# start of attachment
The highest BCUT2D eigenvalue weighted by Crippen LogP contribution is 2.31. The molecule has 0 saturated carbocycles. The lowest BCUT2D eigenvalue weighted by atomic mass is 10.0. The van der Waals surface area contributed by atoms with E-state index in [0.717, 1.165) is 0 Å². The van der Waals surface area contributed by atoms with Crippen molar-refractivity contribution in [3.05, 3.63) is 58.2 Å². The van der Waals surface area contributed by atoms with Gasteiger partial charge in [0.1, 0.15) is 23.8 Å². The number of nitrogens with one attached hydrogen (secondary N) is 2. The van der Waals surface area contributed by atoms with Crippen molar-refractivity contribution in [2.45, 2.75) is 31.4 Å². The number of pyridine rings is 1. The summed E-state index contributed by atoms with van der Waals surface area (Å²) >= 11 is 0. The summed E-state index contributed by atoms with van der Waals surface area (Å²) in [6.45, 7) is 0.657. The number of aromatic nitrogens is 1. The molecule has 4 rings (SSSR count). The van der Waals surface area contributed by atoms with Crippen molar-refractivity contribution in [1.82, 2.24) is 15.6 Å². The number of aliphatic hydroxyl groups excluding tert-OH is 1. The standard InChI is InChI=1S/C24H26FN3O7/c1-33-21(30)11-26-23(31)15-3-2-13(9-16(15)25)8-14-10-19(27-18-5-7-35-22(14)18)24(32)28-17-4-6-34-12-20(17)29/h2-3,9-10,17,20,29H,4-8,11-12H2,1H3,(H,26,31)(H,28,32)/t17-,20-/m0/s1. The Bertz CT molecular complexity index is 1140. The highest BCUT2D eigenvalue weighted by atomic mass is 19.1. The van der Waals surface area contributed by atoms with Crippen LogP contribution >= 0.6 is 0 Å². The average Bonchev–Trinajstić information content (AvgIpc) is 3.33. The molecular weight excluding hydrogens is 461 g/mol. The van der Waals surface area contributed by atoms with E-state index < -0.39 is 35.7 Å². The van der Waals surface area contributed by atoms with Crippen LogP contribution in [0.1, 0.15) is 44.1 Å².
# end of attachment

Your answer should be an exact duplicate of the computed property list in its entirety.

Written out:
The highest BCUT2D eigenvalue weighted by Crippen LogP contribution is 2.31. The molecule has 0 saturated carbocycles. The lowest BCUT2D eigenvalue weighted by atomic mass is 10.0. The van der Waals surface area contributed by atoms with E-state index in [0.717, 1.165) is 0 Å². The van der Waals surface area contributed by atoms with Crippen molar-refractivity contribution in [3.05, 3.63) is 58.2 Å². The van der Waals surface area contributed by atoms with Gasteiger partial charge in [0.1, 0.15) is 23.8 Å². The number of nitrogens with one attached hydrogen (secondary N) is 2. The van der Waals surface area contributed by atoms with Crippen molar-refractivity contribution in [2.45, 2.75) is 31.4 Å². The number of pyridine rings is 1. The summed E-state index contributed by atoms with van der Waals surface area (Å²) >= 11 is 0. The summed E-state index contributed by atoms with van der Waals surface area (Å²) in [6.45, 7) is 0.657. The number of aromatic nitrogens is 1. The molecule has 4 rings (SSSR count). The van der Waals surface area contributed by atoms with Crippen molar-refractivity contribution in [1.82, 2.24) is 15.6 Å². The number of aliphatic hydroxyl groups excluding tert-OH is 1. The standard InChI is InChI=1S/C24H26FN3O7/c1-33-21(30)11-26-23(31)15-3-2-13(9-16(15)25)8-14-10-19(27-18-5-7-35-22(14)18)24(32)28-17-4-6-34-12-20(17)29/h2-3,9-10,17,20,29H,4-8,11-12H2,1H3,(H,26,31)(H,28,32)/t17-,20-/m0/s1. The Bertz CT molecular complexity index is 1140. The highest BCUT2D eigenvalue weighted by atomic mass is 19.1. The van der Waals surface area contributed by atoms with Crippen LogP contribution >= 0.6 is 0 Å². The average Bonchev–Trinajstić information content (AvgIpc) is 3.33. The molecular weight excluding hydrogens is 461 g/mol. The van der Waals surface area contributed by atoms with E-state index < -0.39 is 35.7 Å². The van der Waals surface area contributed by atoms with Crippen LogP contribution in [0.1, 0.15) is 44.1 Å².